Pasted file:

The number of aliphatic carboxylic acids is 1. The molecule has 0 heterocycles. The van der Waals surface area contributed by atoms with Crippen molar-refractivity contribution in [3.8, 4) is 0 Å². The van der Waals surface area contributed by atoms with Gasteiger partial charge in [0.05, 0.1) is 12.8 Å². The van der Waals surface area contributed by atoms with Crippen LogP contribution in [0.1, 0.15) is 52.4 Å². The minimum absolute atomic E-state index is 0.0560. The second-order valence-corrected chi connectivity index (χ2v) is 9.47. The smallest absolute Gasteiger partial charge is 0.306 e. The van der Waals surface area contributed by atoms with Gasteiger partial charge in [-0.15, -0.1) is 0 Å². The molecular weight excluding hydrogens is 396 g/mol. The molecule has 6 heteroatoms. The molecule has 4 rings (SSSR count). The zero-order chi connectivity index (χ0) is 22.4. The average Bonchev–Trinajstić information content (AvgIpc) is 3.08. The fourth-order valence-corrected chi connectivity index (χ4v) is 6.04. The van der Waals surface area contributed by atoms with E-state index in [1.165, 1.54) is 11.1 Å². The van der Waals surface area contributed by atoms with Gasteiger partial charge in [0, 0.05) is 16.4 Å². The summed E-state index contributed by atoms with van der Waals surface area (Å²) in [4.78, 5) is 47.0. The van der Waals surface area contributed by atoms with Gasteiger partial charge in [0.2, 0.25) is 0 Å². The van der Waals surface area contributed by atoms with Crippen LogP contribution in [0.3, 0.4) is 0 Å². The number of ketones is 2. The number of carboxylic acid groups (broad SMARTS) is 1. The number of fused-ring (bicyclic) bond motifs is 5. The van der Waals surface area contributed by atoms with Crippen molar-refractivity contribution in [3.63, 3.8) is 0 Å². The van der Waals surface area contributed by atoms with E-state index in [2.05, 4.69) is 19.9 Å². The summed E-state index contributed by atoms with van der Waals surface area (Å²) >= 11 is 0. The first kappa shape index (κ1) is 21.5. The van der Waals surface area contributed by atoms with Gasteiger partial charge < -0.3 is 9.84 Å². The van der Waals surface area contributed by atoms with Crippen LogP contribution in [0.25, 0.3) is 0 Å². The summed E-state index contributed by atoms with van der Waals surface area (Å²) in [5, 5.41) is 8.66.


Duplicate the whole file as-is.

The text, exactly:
The number of aliphatic carboxylic acids is 1. The molecule has 0 heterocycles. The van der Waals surface area contributed by atoms with Crippen molar-refractivity contribution in [3.8, 4) is 0 Å². The van der Waals surface area contributed by atoms with Gasteiger partial charge in [0.05, 0.1) is 12.8 Å². The van der Waals surface area contributed by atoms with Crippen LogP contribution in [0.1, 0.15) is 52.4 Å². The minimum absolute atomic E-state index is 0.0560. The second-order valence-corrected chi connectivity index (χ2v) is 9.47. The smallest absolute Gasteiger partial charge is 0.306 e. The van der Waals surface area contributed by atoms with Gasteiger partial charge in [-0.15, -0.1) is 0 Å². The molecular weight excluding hydrogens is 396 g/mol. The molecule has 6 heteroatoms. The molecule has 4 rings (SSSR count). The zero-order chi connectivity index (χ0) is 22.4. The average Bonchev–Trinajstić information content (AvgIpc) is 3.08. The fourth-order valence-corrected chi connectivity index (χ4v) is 6.04. The van der Waals surface area contributed by atoms with E-state index in [1.165, 1.54) is 11.1 Å². The van der Waals surface area contributed by atoms with Gasteiger partial charge in [0, 0.05) is 16.4 Å². The summed E-state index contributed by atoms with van der Waals surface area (Å²) in [4.78, 5) is 47.0. The van der Waals surface area contributed by atoms with Gasteiger partial charge in [0.2, 0.25) is 0 Å². The van der Waals surface area contributed by atoms with Crippen LogP contribution in [0.3, 0.4) is 0 Å². The number of ketones is 2. The number of carboxylic acid groups (broad SMARTS) is 1. The number of fused-ring (bicyclic) bond motifs is 5. The van der Waals surface area contributed by atoms with Crippen molar-refractivity contribution in [3.63, 3.8) is 0 Å². The van der Waals surface area contributed by atoms with E-state index in [2.05, 4.69) is 19.9 Å². The summed E-state index contributed by atoms with van der Waals surface area (Å²) >= 11 is 0. The first kappa shape index (κ1) is 21.5. The van der Waals surface area contributed by atoms with Gasteiger partial charge < -0.3 is 9.84 Å². The van der Waals surface area contributed by atoms with Crippen LogP contribution in [0.25, 0.3) is 0 Å². The summed E-state index contributed by atoms with van der Waals surface area (Å²) in [5, 5.41) is 8.66.